Anxiety is the most common emotional problem in children. Kids can develop crippling worries about many things, from germs to vomiting to their parents dying. Some anxious kids are painfully shy, and avoid things that other kids enjoy, some have tantrums and meltdowns, and others develop elaborate rituals, like compulsive hand washing, aimed at diminishing the fear.

If your child’s fears are persistent, overly intense, or begin interfering with her daily life, it might be time to seek help. Signs that a fear may be something more include:

  • Obsessive worrying: Fixating on the object of his fear, thinking or talking about it often, or even when the trigger isn’t present. For example, becoming terribly anxious months before the next dentist visit.
  • Fears that limit your ability to enjoy life or participate in activities. For example, refusing to go on a class trip to the park because there might be dogs there.
  • Intense, specific fears that cause impairment. Signs of severe anxiety like panic attacks, compulsive or disruptive behavior, or withdrawing from activities, school or family.  If your fears seem like they might be something more serious, make an appointment to talk with a professional to see if more help is necessary.

OCD, and OCD Spectrum Disorders

Obsessive compulsive disorder (OCD) is a disorder that involves both obsessions and compulsions that take a lot of time and get in the way of important activities, such as school/work, developing friendships, and self-care.

  • Obsessions are recurring intrusive and unwanted thoughts, images, or urges. Common obsessions may include: worrying about germs, getting sick, or dying, extreme fears about bad things happening or doing something wrong, feeling that things have to be “just right”, disturbing and unwanted thoughts or images about hurting others or disturbing and unwanted thoughts.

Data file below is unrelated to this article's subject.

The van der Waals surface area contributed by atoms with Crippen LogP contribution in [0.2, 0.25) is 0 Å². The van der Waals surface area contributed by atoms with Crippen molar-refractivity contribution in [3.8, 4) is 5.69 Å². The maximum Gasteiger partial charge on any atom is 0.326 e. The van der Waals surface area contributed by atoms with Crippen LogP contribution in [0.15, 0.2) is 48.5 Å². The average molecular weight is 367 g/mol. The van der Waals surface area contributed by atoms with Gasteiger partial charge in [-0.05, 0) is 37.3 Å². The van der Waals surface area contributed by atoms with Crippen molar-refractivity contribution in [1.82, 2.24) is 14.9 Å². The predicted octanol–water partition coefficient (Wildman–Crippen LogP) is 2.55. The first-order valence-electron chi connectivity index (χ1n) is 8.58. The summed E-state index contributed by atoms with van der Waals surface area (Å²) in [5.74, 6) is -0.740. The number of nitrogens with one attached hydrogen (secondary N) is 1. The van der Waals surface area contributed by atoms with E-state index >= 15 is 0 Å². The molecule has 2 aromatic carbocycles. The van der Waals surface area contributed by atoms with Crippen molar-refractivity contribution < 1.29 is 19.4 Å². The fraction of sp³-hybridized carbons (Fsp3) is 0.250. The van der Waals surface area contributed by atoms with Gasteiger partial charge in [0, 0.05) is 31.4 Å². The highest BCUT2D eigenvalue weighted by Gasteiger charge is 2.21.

• Compulsions (also referred to as rituals) are behaviors you feel you “must do” with the intention of getting rid of the upsetting feelings caused by the obsessions. A sufferer may also believe that engaging in these compulsions will somehow prevent bad things from happening. Common compulsions may involve excessive checking or re-checking, excessive washing and/or cleaning, repeating actions until they are “just right” or starting things over again, ordering or arranging things, or mental compulsions.
  • In general, OCD is treated when these obsessions and compulsions become so time-consuming that they negatively interfere with daily life. Symptoms may come and go, ease over time, or worsen. Although most adults with OCD recognize that what they are doing doesn’t make sense, some adults and most children may not realize that their behavior is out of the ordinary.

Obsessive-Compulsive Disorder (OCD)
Tourette’s Disorder/Tics
Hair Pulling Disorder (Trichotillomania)
Skin Picking Disorder
Body Dysmorphic Disorder (BDD)


Body-focused repetitive behavior (BFRB) is a general term for a group of related disorders that includes hair pulling, skin picking, and nail-biting. These behaviors are not habits or tics; rather, they are complex disorders that cause people to repeatedly touch their hair and body in ways that result in physical damage.

Common BFRBs

Hair Pulling: (Trichotillomania) causes people to pull out the hair from their scalp, eyelashes, eyebrows, and other parts of the body resulting in noticeable bald patches. 5-20% of people who have hair pulling disorder also swallow the hair.

Skin Picking Disorder: (Excoriation) causes people to repetitively touch, rub, scratch, pick at, or dig into their skin, resulting in skin discoloration, scarring, and even severe tissue damage and disfigurement.

Nail-biting Disorder: (Onychophagia) causes people to bite their nails past the nail bed and chew on cuticles until they bleed, leading to soreness and infection.

  • Other BFRBs include frequently cheek and lip biting, nail picking, scab eating, and other self-grooming-related behaviors.

Other Mental Health Issues We Treat:

CPE Clinic, LLC has providers who have expertise in treating a variety of mental health issues including depression, bipolar disorder, behavior, autism, etc.  (please copy our services page from original website)

All of our providers are out of network and do not participate with any insurance programs.  Please contact your insurance provider – click here for a guide for How to Check Your Health Insurance. Some clients have success advocating for out of network benefits – here is some information that you might find helpful about advocating for out of network benefits.


To make an appointment with any of our providers, please call the office line at 410-979-2326. You can also email or